It is of course totally understandable that someone who is seeing their child incarcerated or their home destroyed by Israeli forces might assert that Israel is the ultimate evil and such a reaction is not antisemitic. However, for someone who wishes to be a supporter of the struggle for Palestinian rights, there is a different obligation. It is, of course, totally permissible for an individual or collective to focus entirely on Justice in Palestine/Israel, just as others may concentrate on Myanmar or Belarus or Saudi Arabia. However, a decision to campaign on a single issue do not rest on a hierarchy of evil and the necessity that one of these is the ultimate evil, whatever that may mean. We make our choices for idiosyncratic reasons of personal histories and happenstance and a view that the actions of a state are sufficiently criminal to require our attention and energy. To feel the need to raise Israel, or any other state, to an undisputed primacy suggests other agendas.

The BNC are correct to assert that the over-identification of Jews with Israel is far more characteristic of Israel’s supporters than its critics. However, it is not clear how, as the BNC suggests, the JDA contradicts this. If there is unclarity it can, and should be, corrected by an additional FAQ.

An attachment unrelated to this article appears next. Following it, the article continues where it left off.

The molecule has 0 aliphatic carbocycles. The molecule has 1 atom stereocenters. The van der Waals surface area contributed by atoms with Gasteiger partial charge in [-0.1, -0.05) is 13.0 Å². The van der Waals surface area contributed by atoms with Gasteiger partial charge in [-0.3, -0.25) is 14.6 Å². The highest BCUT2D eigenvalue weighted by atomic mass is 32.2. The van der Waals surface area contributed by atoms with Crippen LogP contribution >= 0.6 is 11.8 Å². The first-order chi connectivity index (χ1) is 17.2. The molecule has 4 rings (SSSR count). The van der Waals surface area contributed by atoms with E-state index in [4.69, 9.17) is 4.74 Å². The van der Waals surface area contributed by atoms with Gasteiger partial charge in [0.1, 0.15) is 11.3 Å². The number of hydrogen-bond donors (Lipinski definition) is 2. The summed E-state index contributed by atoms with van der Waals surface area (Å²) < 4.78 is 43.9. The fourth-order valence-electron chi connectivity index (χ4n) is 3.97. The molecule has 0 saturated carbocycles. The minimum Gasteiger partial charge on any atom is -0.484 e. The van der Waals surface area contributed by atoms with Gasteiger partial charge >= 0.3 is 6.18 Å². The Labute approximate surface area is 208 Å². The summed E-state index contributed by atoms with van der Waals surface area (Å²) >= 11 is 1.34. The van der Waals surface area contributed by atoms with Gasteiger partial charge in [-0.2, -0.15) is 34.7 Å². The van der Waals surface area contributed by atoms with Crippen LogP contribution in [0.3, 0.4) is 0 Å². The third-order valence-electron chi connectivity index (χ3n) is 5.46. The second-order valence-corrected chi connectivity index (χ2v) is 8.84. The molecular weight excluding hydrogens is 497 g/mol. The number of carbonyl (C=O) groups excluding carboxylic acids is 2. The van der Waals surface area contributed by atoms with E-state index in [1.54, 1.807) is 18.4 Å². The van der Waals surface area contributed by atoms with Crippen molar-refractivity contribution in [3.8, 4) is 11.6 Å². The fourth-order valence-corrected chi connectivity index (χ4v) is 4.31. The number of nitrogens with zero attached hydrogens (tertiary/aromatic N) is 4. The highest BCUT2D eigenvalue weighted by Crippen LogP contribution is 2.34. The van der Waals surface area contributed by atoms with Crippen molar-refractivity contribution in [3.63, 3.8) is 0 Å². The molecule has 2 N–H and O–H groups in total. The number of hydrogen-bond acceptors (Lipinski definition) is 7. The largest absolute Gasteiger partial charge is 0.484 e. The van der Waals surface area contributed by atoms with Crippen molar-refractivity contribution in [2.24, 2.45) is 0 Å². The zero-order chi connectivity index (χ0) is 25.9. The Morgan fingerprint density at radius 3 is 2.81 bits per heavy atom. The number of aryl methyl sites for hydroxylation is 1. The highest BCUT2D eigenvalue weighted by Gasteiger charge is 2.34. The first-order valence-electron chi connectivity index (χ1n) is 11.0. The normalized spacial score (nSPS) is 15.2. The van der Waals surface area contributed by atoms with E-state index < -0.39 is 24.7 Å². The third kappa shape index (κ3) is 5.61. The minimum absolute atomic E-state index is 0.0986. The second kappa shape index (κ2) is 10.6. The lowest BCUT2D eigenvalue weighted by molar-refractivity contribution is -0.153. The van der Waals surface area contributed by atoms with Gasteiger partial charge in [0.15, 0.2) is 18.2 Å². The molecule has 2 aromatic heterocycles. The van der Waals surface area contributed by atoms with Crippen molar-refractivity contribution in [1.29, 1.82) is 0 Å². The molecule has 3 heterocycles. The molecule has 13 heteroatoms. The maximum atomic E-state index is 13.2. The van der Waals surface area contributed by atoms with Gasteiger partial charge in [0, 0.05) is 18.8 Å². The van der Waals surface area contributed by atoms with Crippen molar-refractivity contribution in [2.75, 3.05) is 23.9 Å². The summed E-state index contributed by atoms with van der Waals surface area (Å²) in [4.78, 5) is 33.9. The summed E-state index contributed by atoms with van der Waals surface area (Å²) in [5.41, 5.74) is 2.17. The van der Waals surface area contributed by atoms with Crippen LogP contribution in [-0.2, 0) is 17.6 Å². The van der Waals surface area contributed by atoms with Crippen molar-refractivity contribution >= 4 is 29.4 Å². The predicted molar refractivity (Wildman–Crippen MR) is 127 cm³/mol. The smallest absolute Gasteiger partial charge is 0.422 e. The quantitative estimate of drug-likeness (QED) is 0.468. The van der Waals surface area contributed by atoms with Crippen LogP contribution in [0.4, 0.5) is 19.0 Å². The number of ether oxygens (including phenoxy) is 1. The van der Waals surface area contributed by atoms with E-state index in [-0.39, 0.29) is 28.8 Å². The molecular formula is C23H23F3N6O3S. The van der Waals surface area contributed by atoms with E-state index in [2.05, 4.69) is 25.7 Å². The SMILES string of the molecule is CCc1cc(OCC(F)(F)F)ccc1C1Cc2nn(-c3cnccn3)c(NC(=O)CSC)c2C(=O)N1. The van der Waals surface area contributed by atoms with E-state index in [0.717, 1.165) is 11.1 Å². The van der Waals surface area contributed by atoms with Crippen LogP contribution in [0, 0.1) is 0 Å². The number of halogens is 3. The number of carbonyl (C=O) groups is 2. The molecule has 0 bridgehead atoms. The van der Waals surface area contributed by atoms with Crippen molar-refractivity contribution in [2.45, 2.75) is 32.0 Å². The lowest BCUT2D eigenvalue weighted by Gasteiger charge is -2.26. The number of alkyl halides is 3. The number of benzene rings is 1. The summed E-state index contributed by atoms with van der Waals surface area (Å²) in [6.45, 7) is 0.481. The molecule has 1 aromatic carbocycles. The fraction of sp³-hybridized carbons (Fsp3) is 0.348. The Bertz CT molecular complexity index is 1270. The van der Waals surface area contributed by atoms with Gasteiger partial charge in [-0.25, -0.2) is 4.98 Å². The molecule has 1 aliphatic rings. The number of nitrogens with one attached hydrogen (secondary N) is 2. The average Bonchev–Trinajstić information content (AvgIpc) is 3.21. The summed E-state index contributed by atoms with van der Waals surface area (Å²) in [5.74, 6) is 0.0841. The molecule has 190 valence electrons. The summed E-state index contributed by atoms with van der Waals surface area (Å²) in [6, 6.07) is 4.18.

There is at least one missing example of what is not antisemitic. Many false allegations of misdeeds by Jews have been promoted by antisemites over the centuries. Deliberate resurrection of these falsehoods is likely to be antisemitic as the JDA indications in #6. Use of a metaphor that could with great effort be linked to one of these falsehoods is unlikely to be antisemitic. Use of blood in a drawing or description is far more likely to be linked to Goya than to myths about Jews in medieval England. The ascription of antisemitism to usages that are commonplace has been widely used to harass people innocent of antisemitism and, by bring such allegations into disrepute, allowed some who are guilty of deliberate mischaracterisation of Jews to escape opprobrium.

It is important to recognise the moral strength of the visible authorship of the JDA, People have staked their reputations by associating themselves with it unlike the EUMC/IHRA document which emerged unsigned from a bureaucratic machine. The JDA is a bottom-up initiative which asks individuals to read it, reflect on it and adopt it. A stark contrast to a process that seeks to enforce a document top down by coercion and threat.

As an educator and a democrat, I commend the JDA’s ambition and approach. It may be idealistic but if the fight against antisemitism and for justice is not based in idealism it is doomed from the start.




Print Friendly, PDF & Email

One thought on “The JDA is to be welcomed but also debated”

Leave a Reply

Your email address will not be published. Required fields are marked *

This site uses Akismet to reduce spam. Learn how your comment data is processed.

Show Buttons
Hide Buttons